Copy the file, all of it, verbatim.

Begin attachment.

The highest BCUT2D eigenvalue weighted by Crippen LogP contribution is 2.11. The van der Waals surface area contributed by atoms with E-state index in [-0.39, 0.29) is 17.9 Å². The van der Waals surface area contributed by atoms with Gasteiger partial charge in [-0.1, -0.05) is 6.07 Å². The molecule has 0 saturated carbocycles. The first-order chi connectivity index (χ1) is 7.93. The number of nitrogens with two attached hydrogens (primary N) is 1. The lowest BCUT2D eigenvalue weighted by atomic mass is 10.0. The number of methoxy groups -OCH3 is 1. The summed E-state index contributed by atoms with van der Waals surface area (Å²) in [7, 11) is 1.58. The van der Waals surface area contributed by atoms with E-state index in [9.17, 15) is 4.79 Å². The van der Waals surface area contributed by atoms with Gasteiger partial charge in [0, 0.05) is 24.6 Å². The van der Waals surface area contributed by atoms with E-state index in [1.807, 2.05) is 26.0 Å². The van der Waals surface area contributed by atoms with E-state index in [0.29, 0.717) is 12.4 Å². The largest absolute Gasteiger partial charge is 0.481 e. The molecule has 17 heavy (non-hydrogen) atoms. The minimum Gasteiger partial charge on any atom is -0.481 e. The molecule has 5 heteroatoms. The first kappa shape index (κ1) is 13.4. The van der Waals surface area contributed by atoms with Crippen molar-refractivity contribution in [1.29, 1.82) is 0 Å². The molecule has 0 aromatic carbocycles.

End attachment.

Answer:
The highest BCUT2D eigenvalue weighted by Crippen LogP contribution is 2.11. The van der Waals surface area contributed by atoms with E-state index in [-0.39, 0.29) is 17.9 Å². The van der Waals surface area contributed by atoms with Gasteiger partial charge in [-0.1, -0.05) is 6.07 Å². The molecule has 0 saturated carbocycles. The first-order chi connectivity index (χ1) is 7.93. The number of nitrogens with two attached hydrogens (primary N) is 1. The lowest BCUT2D eigenvalue weighted by atomic mass is 10.0. The number of methoxy groups -OCH3 is 1. The summed E-state index contributed by atoms with van der Waals surface area (Å²) in [7, 11) is 1.58. The van der Waals surface area contributed by atoms with E-state index in [9.17, 15) is 4.79 Å². The van der Waals surface area contributed by atoms with Gasteiger partial charge in [0, 0.05) is 24.6 Å². The van der Waals surface area contributed by atoms with E-state index in [1.807, 2.05) is 26.0 Å². The van der Waals surface area contributed by atoms with E-state index in [0.29, 0.717) is 12.4 Å². The largest absolute Gasteiger partial charge is 0.481 e. The molecule has 17 heavy (non-hydrogen) atoms. The minimum Gasteiger partial charge on any atom is -0.481 e. The molecule has 5 heteroatoms. The first kappa shape index (κ1) is 13.4. The van der Waals surface area contributed by atoms with Crippen molar-refractivity contribution in [1.29, 1.82) is 0 Å². The molecule has 0 aromatic carbocycles.